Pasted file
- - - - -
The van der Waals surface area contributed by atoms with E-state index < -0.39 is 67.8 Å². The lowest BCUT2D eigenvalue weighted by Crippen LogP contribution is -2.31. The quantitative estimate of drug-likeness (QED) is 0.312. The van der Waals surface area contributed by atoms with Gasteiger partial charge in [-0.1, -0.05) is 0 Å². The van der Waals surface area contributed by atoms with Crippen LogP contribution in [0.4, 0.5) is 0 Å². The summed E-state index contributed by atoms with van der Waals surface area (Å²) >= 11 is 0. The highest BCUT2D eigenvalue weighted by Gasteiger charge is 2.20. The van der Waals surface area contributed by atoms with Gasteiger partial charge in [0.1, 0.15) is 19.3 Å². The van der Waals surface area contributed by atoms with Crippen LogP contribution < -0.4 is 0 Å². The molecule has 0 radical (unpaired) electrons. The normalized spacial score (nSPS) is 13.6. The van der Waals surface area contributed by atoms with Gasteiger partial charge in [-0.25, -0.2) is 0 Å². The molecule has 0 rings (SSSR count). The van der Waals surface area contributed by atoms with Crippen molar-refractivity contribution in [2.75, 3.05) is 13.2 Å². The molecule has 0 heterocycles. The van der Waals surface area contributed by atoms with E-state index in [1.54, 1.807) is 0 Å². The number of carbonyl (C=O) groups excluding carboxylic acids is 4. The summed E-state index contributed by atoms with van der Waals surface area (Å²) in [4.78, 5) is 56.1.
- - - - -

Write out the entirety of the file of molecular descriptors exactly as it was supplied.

The van der Waals surface area contributed by atoms with E-state index < -0.39 is 67.8 Å². The lowest BCUT2D eigenvalue weighted by Crippen LogP contribution is -2.31. The quantitative estimate of drug-likeness (QED) is 0.312. The van der Waals surface area contributed by atoms with Gasteiger partial charge in [-0.1, -0.05) is 0 Å². The van der Waals surface area contributed by atoms with Crippen LogP contribution in [0.4, 0.5) is 0 Å². The summed E-state index contributed by atoms with van der Waals surface area (Å²) >= 11 is 0. The highest BCUT2D eigenvalue weighted by Gasteiger charge is 2.20. The van der Waals surface area contributed by atoms with Gasteiger partial charge in [0.1, 0.15) is 19.3 Å². The van der Waals surface area contributed by atoms with Crippen LogP contribution < -0.4 is 0 Å². The molecule has 0 radical (unpaired) electrons. The normalized spacial score (nSPS) is 13.6. The van der Waals surface area contributed by atoms with Gasteiger partial charge in [-0.25, -0.2) is 0 Å². The molecule has 0 rings (SSSR count). The van der Waals surface area contributed by atoms with Crippen molar-refractivity contribution in [2.75, 3.05) is 13.2 Å². The molecule has 0 heterocycles. The van der Waals surface area contributed by atoms with E-state index in [1.54, 1.807) is 0 Å². The number of carbonyl (C=O) groups excluding carboxylic acids is 4. The summed E-state index contributed by atoms with van der Waals surface area (Å²) in [4.78, 5) is 56.1.